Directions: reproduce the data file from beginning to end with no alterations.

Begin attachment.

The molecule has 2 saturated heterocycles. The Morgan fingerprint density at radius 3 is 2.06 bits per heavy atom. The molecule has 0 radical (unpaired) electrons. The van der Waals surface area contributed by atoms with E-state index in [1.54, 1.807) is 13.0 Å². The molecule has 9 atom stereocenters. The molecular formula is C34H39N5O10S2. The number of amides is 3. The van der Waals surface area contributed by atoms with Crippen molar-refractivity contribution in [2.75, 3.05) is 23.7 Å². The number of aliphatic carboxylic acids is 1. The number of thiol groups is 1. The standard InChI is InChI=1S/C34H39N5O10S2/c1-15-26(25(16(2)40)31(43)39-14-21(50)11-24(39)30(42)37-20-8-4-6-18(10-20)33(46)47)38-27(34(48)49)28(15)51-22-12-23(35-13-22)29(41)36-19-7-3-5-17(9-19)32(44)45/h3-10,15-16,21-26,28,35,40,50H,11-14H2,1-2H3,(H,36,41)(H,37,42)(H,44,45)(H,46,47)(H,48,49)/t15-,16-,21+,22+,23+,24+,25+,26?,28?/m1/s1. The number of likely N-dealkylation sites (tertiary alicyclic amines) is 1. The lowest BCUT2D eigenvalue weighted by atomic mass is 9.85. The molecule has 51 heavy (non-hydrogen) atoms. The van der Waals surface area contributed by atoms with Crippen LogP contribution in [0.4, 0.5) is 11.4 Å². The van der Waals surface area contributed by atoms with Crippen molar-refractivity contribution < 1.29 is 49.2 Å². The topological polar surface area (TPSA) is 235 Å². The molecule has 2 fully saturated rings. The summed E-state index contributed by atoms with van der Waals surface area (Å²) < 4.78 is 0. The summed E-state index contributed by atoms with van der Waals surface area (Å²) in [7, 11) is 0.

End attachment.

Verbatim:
The molecule has 2 saturated heterocycles. The Morgan fingerprint density at radius 3 is 2.06 bits per heavy atom. The molecule has 0 radical (unpaired) electrons. The van der Waals surface area contributed by atoms with E-state index in [1.54, 1.807) is 13.0 Å². The molecule has 9 atom stereocenters. The molecular formula is C34H39N5O10S2. The number of amides is 3. The van der Waals surface area contributed by atoms with Crippen molar-refractivity contribution in [2.75, 3.05) is 23.7 Å². The number of aliphatic carboxylic acids is 1. The number of thiol groups is 1. The standard InChI is InChI=1S/C34H39N5O10S2/c1-15-26(25(16(2)40)31(43)39-14-21(50)11-24(39)30(42)37-20-8-4-6-18(10-20)33(46)47)38-27(34(48)49)28(15)51-22-12-23(35-13-22)29(41)36-19-7-3-5-17(9-19)32(44)45/h3-10,15-16,21-26,28,35,40,50H,11-14H2,1-2H3,(H,36,41)(H,37,42)(H,44,45)(H,46,47)(H,48,49)/t15-,16-,21+,22+,23+,24+,25+,26?,28?/m1/s1. The number of likely N-dealkylation sites (tertiary alicyclic amines) is 1. The lowest BCUT2D eigenvalue weighted by atomic mass is 9.85. The molecule has 51 heavy (non-hydrogen) atoms. The van der Waals surface area contributed by atoms with Crippen LogP contribution in [0.4, 0.5) is 11.4 Å². The van der Waals surface area contributed by atoms with Crippen molar-refractivity contribution < 1.29 is 49.2 Å². The topological polar surface area (TPSA) is 235 Å². The molecule has 2 fully saturated rings. The summed E-state index contributed by atoms with van der Waals surface area (Å²) < 4.78 is 0. The summed E-state index contributed by atoms with van der Waals surface area (Å²) in [7, 11) is 0.